The Obdurate Past: 11.22.63
The day has come for those of you who have been holding back: All episodes of 11.22.63 are now available on Hulu and ready for you to binge. You can even see it all for free if you sign up for the month-long trial the service offers. There are two options: one with commercials and one without. The latter is more expensive on a monthly basis if you stay on after the trial ends, but it’s worth the few extra dollars in my opinion to eliminate the ad breaks.
I know I promised you a mid-series update, but I didn’t get around to that. Sorry!
My feelings about the series as a whole haven’t changed since I first wrote about it a couple of months ago. I think it is one of the best miniseries adaptations of Stephen King’s work. There have been a lot of complaints about the changes to the story, but on the whole I think they worked without doing the novel a disservice.Continue Reading
You Shouldn’t Be Here: 11.22.63
The past is resistant to change, and so, too, are many fans when it comes to adaptations of Stephen King’s novels. How many liberties should a screenwriter take with a literary work? (“The book’s always better, everybody knows that,” Sadie says the first time she meets Jake in the 11.22.63 miniseries.)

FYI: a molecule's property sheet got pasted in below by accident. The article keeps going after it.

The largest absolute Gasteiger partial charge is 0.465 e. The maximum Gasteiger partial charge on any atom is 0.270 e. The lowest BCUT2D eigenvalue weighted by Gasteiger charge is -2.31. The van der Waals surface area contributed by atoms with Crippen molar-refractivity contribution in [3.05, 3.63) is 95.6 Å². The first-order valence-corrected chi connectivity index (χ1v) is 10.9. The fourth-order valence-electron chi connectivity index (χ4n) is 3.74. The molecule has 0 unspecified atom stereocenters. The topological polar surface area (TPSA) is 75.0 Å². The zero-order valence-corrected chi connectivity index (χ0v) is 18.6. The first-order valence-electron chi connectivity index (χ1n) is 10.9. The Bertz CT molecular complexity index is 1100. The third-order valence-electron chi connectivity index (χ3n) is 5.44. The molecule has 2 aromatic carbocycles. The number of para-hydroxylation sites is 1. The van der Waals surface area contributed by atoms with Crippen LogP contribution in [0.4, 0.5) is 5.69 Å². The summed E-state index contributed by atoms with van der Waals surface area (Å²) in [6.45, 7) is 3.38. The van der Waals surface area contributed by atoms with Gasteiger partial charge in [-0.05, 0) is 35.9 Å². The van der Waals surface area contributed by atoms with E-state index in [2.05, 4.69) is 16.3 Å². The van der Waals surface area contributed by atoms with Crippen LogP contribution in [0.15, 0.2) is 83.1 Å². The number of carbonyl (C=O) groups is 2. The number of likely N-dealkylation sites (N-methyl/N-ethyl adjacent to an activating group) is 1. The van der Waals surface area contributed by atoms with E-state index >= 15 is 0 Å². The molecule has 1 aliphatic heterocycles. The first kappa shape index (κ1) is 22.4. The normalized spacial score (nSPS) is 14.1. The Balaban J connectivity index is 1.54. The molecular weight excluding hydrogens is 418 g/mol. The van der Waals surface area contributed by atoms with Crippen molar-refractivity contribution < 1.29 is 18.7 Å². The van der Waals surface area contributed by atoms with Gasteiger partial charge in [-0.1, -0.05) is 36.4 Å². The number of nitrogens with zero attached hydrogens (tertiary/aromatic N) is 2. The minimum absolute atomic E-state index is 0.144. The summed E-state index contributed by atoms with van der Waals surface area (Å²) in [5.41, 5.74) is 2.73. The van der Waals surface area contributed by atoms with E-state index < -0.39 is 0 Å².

11/22/63 might have an advantage in that it’s a relatively new novel, one that hasn’t been firmly entrenched in readers’ minds as other works. Also, some adaptations remain essentially true to the source material despite making significant changes. Dolores Claiborne comes to mind, an underappreciated adaptation that deletes characters, brings others to the forefront, invents scenes, but captures the book perfectly.
This is the case, too, with 11.22.63. Continue Reading
Happy New Year — and welcome to the first News from the Dead Zone of 2016. A leap year. A year in which we will see at least one new novel from Stephen King (End of Watch, June) and one major miniseries adaptation (11.22.63). Probably more good stuff, but that’s all we’re sure of at the moment.Continue Reading